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“We got to see [a drone race] firsthand, and we fell in love with it,” Geraghty said. “We’d had some experience with them, we’d seen them built, and we’d seen them flown, but it wasn’t until we saw them racing that we really took an interest in it.”

Scheduled to take place from 2:00 to 11:00 p.m. Apr. 2 at the Dulles SportsPlex in Sterling, Va., the event will feature two open registration races, one for individuals and one for teams, as well as a floor show with companies and retailers offering their products or services, a demonstration area where attendees can look at drones up close, and a viewing experience for people who want to see what it’s like to be a drone racer.

Racers, or pilots, wear goggles that use virtual reality technology to allow them to see what their drones see. They then use remote controls to navigate their drones, which can reach up to 80 miles per hour, through courses with obstacles and sharp turns.

July 2015 marked the launch of the Drone Racing League (DRL), which “combines world-class pilots, iconic locations, and proprietary technology to create engaging drone racing content with mass appeal”, according to the organization’s website. DRL has planned a race series that started with a preseason in Yonkers, N.Y., and qualifying rounds in Miami, Fla., at the end of February before culminating in a world championship later this year.

The winners of Drone Racers and Rugged Sky Media’s Race X on Apr. 2 will qualify for a spot in the 2016 U.S. National Drone Racing Championships, which take place in early August in New York City and offers $50,000 in cash and prizes. The national championship winner will then compete for $200,000 at the world championships in Hawaii.

The U.S. is only just starting to explore civilian usage of drones, according to Geraghty, but they have a wide range of potential applications, from delivering pizza or monitoring agricultural crops to conducting medical operations and assisting in rescue efforts during natural disasters.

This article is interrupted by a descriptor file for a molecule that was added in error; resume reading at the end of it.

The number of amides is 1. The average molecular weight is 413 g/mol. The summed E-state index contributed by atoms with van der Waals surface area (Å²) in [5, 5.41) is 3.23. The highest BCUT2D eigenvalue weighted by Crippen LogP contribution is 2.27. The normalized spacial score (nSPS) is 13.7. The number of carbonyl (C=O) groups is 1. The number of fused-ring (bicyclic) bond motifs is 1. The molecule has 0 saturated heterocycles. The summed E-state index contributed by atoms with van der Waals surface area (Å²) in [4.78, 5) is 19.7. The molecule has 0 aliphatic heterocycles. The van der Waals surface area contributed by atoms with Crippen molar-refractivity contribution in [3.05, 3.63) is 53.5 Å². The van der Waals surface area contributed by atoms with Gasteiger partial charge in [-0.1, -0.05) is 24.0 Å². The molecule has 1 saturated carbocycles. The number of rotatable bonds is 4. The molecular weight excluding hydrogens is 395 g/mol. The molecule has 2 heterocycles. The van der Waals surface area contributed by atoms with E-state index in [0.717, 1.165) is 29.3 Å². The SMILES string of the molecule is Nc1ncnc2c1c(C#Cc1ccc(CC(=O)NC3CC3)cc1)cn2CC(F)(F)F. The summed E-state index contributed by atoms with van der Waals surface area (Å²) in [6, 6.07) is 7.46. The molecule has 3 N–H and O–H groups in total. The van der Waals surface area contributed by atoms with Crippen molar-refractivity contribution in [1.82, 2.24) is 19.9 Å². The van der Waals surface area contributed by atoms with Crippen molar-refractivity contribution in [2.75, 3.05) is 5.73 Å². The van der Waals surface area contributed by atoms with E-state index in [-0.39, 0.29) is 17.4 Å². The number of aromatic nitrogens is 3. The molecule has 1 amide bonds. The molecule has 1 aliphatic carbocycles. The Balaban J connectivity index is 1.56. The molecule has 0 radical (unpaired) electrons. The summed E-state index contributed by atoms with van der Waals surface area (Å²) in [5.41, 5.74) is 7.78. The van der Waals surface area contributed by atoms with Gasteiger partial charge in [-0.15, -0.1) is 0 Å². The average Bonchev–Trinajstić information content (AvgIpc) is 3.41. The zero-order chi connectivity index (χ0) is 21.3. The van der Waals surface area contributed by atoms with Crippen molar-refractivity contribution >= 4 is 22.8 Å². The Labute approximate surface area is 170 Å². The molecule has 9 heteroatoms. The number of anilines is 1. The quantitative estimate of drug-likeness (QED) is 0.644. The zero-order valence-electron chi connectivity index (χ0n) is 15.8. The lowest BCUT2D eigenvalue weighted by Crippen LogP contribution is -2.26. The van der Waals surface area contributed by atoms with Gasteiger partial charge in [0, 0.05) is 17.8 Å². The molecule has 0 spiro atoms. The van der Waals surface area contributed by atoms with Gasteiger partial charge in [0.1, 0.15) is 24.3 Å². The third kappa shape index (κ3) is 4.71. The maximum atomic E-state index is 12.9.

“The truth is the technology to really do those things that people are talking about, it’s not there,” Geraghty said. “There’s a potential for bad use with drones, but the same potential exists in any technology that we have today. In the right hands, they can be used for really good things.”

Organizations like the D.C. Drone Users Group, a local community for both amateur and professional users, will be on hand to answer questions, and visitors can learn about the technology behind drones and how to build them from experts in the field.

“We wanted to open this up to the public and really get them involved with it so they can see firsthand exactly what goes on,” Geraghty said. “We’re hoping that this will spawn not only an interest in, but also a more open mind towards drones and drone racing.”

Drone Racers and Rugged Sky Media are taking all possible safety precautions for the race and show, Geraghty says. Nets will separate spectators from the races and demonstrations, and security guards will be posted around the arena to stop people from coming onto the racing field.

Ultimately, everyone involved wants the FPV Race and Floor Show to be the best possible showcase of drone racing and technology. They even invited FAA, local government and Association for Unmanned Vehicle Systems International (AUVSI) to attend, though they don’t know whether any of them will show up yet.